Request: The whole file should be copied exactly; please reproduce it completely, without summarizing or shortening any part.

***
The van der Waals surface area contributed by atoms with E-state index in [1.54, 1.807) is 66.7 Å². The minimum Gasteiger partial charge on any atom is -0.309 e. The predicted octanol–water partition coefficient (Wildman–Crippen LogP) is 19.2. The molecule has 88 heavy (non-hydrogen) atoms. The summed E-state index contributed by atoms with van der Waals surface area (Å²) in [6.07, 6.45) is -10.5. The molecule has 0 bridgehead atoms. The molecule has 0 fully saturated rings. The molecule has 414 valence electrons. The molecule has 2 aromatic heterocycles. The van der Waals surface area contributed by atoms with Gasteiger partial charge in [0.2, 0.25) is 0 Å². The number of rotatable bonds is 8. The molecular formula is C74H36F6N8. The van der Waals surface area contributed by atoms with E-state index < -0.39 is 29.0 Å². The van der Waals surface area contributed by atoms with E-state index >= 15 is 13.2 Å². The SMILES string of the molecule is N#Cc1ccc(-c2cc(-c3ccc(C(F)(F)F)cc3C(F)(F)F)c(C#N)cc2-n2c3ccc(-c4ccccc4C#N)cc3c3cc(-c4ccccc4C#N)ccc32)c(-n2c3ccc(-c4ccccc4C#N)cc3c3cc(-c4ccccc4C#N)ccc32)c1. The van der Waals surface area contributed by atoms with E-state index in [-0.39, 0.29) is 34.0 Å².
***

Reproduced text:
The van der Waals surface area contributed by atoms with E-state index in [1.54, 1.807) is 66.7 Å². The minimum Gasteiger partial charge on any atom is -0.309 e. The predicted octanol–water partition coefficient (Wildman–Crippen LogP) is 19.2. The molecule has 88 heavy (non-hydrogen) atoms. The summed E-state index contributed by atoms with van der Waals surface area (Å²) in [6.07, 6.45) is -10.5. The molecule has 0 bridgehead atoms. The molecule has 0 fully saturated rings. The molecule has 414 valence electrons. The molecule has 2 aromatic heterocycles. The van der Waals surface area contributed by atoms with Gasteiger partial charge in [0.2, 0.25) is 0 Å². The number of rotatable bonds is 8. The molecular formula is C74H36F6N8. The van der Waals surface area contributed by atoms with E-state index < -0.39 is 29.0 Å². The van der Waals surface area contributed by atoms with E-state index >= 15 is 13.2 Å². The SMILES string of the molecule is N#Cc1ccc(-c2cc(-c3ccc(C(F)(F)F)cc3C(F)(F)F)c(C#N)cc2-n2c3ccc(-c4ccccc4C#N)cc3c3cc(-c4ccccc4C#N)ccc32)c(-n2c3ccc(-c4ccccc4C#N)cc3c3cc(-c4ccccc4C#N)ccc32)c1. The van der Waals surface area contributed by atoms with E-state index in [-0.39, 0.29) is 34.0 Å².